Cattle and sheep in Ireland are reared in an “extensive” system, which means they are outdoors in low stocking ratios with access to grass and only housed in the winter months. On the whole, this is ideal from a welfare standard and we can all sleep easily at night knowing that while that lamb shank at dinner tasted fantastic, the lamb that provided it had a fair shot at a decent outdoor life.
Pigs and poultry are a different matter. Both are as near to intensive farming as you can get in Ireland, and having been in poultry houses and seen how densely packed the birds are, I am compelled, despite the price difference to only buy free range chicken that has some kind of access to outdoor grazing and foraging.
Pigs have the worst situation of them all. Pig farming in Ireland is indoor, intensive and free range pork is still a tiny minority of the marketplace. Pigs are kept indoors in tiny pens their entire life and cannot live in a group, forage and do the intelligent pig stuff they like to do. Sows farrow (give birth) in metal stalls the length of their body with no room to move whatsoever, the piglets are kept away from the sow by a rail to stop her lying on them. If the sow was in a larger area she wouldn’t lie on them in the first place. If we kept our dogs this way there’d be a national uproar.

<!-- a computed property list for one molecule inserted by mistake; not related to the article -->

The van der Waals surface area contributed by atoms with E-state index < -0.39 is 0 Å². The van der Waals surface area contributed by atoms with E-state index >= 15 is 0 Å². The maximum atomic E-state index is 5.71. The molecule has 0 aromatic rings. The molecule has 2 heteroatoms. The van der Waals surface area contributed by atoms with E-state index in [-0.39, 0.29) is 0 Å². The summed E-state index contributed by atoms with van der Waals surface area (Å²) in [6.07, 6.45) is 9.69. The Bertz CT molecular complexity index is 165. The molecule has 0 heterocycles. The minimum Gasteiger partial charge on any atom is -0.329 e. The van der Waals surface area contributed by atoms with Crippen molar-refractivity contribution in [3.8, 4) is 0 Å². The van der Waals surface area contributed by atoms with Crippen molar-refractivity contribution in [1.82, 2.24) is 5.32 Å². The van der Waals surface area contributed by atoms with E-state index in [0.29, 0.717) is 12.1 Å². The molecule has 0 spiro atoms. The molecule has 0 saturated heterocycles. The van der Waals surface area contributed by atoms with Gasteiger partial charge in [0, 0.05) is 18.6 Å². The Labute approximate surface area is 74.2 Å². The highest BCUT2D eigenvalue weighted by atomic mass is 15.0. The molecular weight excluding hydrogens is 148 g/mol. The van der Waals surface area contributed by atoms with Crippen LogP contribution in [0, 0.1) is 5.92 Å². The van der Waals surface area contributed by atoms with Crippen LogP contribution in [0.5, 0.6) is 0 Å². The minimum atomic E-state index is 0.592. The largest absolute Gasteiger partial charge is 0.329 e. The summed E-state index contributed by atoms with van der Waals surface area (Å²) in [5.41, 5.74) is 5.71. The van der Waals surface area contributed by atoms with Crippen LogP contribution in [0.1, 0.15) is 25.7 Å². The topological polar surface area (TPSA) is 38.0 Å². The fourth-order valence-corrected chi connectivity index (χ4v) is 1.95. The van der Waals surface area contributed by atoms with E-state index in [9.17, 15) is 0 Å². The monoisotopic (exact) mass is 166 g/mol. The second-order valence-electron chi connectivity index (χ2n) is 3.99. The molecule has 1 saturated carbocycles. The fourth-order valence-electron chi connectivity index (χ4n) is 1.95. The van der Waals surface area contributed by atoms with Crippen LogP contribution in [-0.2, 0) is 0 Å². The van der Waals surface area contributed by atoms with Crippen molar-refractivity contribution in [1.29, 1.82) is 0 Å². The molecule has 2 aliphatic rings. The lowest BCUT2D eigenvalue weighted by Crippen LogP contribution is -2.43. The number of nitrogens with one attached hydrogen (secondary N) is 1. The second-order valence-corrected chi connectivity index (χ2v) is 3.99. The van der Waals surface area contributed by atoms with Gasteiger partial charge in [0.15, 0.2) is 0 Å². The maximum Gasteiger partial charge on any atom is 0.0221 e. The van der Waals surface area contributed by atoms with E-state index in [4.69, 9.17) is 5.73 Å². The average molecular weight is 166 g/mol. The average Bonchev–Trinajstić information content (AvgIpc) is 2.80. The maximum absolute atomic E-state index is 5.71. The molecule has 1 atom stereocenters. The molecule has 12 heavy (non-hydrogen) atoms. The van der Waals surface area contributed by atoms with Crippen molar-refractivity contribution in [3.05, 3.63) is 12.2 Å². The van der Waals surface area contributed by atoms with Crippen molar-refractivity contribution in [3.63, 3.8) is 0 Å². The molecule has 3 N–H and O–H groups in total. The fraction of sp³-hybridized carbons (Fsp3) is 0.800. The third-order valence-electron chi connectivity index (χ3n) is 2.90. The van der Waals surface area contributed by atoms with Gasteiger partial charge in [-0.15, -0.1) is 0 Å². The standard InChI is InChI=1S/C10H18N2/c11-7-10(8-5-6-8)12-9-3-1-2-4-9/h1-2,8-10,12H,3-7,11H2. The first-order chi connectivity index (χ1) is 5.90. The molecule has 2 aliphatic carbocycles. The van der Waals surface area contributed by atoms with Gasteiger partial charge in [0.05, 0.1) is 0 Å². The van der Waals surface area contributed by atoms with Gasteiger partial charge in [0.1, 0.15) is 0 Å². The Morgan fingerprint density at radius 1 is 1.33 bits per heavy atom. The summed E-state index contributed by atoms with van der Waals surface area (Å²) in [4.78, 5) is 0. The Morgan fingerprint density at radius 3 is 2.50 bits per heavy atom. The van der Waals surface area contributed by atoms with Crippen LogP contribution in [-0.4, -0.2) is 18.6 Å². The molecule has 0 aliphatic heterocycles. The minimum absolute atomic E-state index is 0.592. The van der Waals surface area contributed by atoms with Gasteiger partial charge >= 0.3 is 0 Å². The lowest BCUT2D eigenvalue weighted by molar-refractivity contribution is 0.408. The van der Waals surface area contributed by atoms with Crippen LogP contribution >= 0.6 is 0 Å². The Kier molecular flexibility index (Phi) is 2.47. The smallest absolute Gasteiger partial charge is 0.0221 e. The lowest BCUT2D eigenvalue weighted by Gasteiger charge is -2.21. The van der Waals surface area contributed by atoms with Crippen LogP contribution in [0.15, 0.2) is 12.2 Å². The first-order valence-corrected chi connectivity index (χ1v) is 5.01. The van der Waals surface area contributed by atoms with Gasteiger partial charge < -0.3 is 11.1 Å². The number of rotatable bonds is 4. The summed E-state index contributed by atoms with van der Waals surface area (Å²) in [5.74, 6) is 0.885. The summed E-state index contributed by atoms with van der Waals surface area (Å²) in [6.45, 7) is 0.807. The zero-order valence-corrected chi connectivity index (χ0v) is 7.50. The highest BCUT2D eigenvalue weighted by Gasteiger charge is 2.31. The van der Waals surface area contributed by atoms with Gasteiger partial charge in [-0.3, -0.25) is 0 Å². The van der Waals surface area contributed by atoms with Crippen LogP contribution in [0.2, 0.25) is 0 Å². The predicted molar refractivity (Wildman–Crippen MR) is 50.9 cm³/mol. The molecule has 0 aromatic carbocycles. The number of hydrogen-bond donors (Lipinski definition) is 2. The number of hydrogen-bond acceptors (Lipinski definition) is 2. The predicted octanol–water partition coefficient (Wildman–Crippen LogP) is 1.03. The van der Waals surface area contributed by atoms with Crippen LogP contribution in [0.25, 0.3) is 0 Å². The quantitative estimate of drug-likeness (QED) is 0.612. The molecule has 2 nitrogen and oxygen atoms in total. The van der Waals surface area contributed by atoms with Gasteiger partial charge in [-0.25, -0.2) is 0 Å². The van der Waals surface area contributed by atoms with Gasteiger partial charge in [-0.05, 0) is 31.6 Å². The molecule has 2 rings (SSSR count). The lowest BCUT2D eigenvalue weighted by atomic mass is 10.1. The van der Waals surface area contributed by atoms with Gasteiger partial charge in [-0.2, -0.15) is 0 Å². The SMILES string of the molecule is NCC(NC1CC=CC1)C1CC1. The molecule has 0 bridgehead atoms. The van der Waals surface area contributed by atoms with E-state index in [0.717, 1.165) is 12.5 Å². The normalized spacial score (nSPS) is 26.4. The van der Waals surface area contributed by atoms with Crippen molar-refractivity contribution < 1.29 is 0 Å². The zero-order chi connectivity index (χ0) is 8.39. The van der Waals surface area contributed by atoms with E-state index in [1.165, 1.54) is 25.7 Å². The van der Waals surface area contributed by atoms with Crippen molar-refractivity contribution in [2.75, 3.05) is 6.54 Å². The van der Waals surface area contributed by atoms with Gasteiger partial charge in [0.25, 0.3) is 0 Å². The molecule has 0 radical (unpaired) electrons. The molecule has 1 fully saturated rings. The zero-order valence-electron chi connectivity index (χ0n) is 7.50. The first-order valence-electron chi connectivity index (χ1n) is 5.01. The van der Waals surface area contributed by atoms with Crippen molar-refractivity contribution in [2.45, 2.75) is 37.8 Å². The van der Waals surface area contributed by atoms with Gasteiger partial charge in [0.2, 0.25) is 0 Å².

However under new EU animal welfare directives which will come into force at the end of 2011, both sows and hens will benefit from more animal friendly accommodation. Battery farming of hens in the EU will be entirely banned by 2012, so the infamous metal cage the size of an A4 sheet of paper will exist no more. Interestingly, in February of this year Poland campaigned to remove this ban or have it exempted for another five years but they were overturned.
Farmers in Ireland are at least going to get some help to comply with the new regulations in the form of 40% grants towards investments in new animal housing. To be fair, Irish farmers are regularly under pressure to comply with EU legislation that constantly alters and inforces new regimes such as the Nitrates Directive. However, when Ireland took on board the Nitrates Directive and complied with its purpose of keeping our waterways clean of agricultural run-off the plan worked.
Change can be costly but if it’s change that benefits the welfare of the animals we choose to raise for food, the environment and those who we share this planet with, we all benefit.